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Q&A: Thanksgiving 911

Every Thanksgiving hostess has his or her moments of anxiety. Hell, I've been making holiday dinners and hosting dinner parties for a decade, and I still get a little nervous when it come to roasting the perfect turkey. That combined with kids, houseguests, and having to make an endless supply of side dishes all timed in perfect harmony...it's a lot for one person. Hopefully by the time you've read this post, I will have answered any of your looming questions, but if there is still anything you are concerned about, please leave a comment at the end of the post, and I'll be sure to answer. Pictured above: National Lampoon's Christmas Vacation
1. What if I overcook the turkey, and the breast meat is dry? Slice it thin and soak it in warm chicken or turkey stock.
2. How do I get the skin beautiful golden brown? Lots of butter! Separate the skin and push butter directly over the meat then spread more butter over the outside of the skin. Also cover just the breast of th…

Easy Candy Corn Chocolate Medallions


This 2-ingredient fall treat couldn't be easier. Inspired by the French mediants consisting of chocolate discs topped with dried fruits and nuts, this simplified version topped with a single candy corn is the perfect after-dinner chocolate for an autumn gathering. You could also package a bunch of them in a treat bag for Halloween or a Thanksgiving hostess gift. You can use milk, dark, or white chocolate. Typically for homemade chocolates, recipes call for semi-sweet chocolate chips, but for something like this where the bulk of the treat is the chocolate itself, you really want to start with quality milk chocolate (or dark or white chocolate). If you plan to make enough to package for Halloween or for a fall hostess gift, go ahead and make them in a variety of chocolates.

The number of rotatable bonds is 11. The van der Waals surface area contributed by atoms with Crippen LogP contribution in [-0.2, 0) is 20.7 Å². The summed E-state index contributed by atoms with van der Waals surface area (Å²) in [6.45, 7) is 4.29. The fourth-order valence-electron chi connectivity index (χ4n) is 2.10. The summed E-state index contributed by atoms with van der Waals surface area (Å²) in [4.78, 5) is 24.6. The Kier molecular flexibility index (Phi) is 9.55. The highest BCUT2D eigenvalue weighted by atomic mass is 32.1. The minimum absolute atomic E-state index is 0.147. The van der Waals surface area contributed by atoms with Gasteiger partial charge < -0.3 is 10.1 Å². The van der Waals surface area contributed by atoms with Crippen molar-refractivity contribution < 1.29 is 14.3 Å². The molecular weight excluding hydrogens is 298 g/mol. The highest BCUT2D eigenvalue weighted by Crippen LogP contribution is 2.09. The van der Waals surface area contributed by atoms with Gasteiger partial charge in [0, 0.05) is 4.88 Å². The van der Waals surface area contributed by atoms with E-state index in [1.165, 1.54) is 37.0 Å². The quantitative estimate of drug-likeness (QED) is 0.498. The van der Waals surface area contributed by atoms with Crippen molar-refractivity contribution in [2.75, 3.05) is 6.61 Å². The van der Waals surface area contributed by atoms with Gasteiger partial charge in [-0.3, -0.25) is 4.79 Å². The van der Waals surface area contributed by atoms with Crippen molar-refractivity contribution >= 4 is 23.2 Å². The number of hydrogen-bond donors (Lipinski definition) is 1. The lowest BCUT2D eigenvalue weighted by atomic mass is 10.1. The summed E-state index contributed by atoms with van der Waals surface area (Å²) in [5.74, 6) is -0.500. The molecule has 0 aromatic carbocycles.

INGREDIENTS
  • one bag candy corn
  • high quality melting chocolate (8 oz. makes about 30 medallions)
  • 1 tbs butter or shortening per 1 cup chocolate

INSTRUCTIONS
  1. You can temper the chocolate over your stove in a double boiler, or do what I do and just pop it in the microwave. The rules for microwaving chocolate is to do 30 seconds at a time, stirring each time until chocolate is smooth and evenly melted. 
  2. I like to use butter in these kinds of homemade chocolates, because it makes it smooth and easier to bite into after it's cooled even if you refrigerate it. If you add it in and stir right after the chocolate is finished melting, it will further aid in tempering the chocolate.
  3. Lay out a silicon mat or wax paper onto a large tray or cutting board.
  4. Transfer melted chocolate into a piping bag or plastic disposable bag and snip the opening to about 3/4 of an inch.
  5. You don't have to make perfect circles to create these chocolate medallions. Simply start with a dot and squeeze out more chocolate until it makes a coin the size you want (about an inch in diameter). You can do a row at a time, then add a candy corn to each circle and gently press down. 
  6. To avoid bloom, let these harden in a cool place in your home and if desired, transfer to the fridge the next day. Though beware that condensation can occur if you chill these in a hard covered container, while storing them unsealed can cause the chocolate to absorb other odors in your fridge. I like to place mine in a bakery bag or cello bag and seal or use a twist tie before I store them in the fridge. Enjoy!

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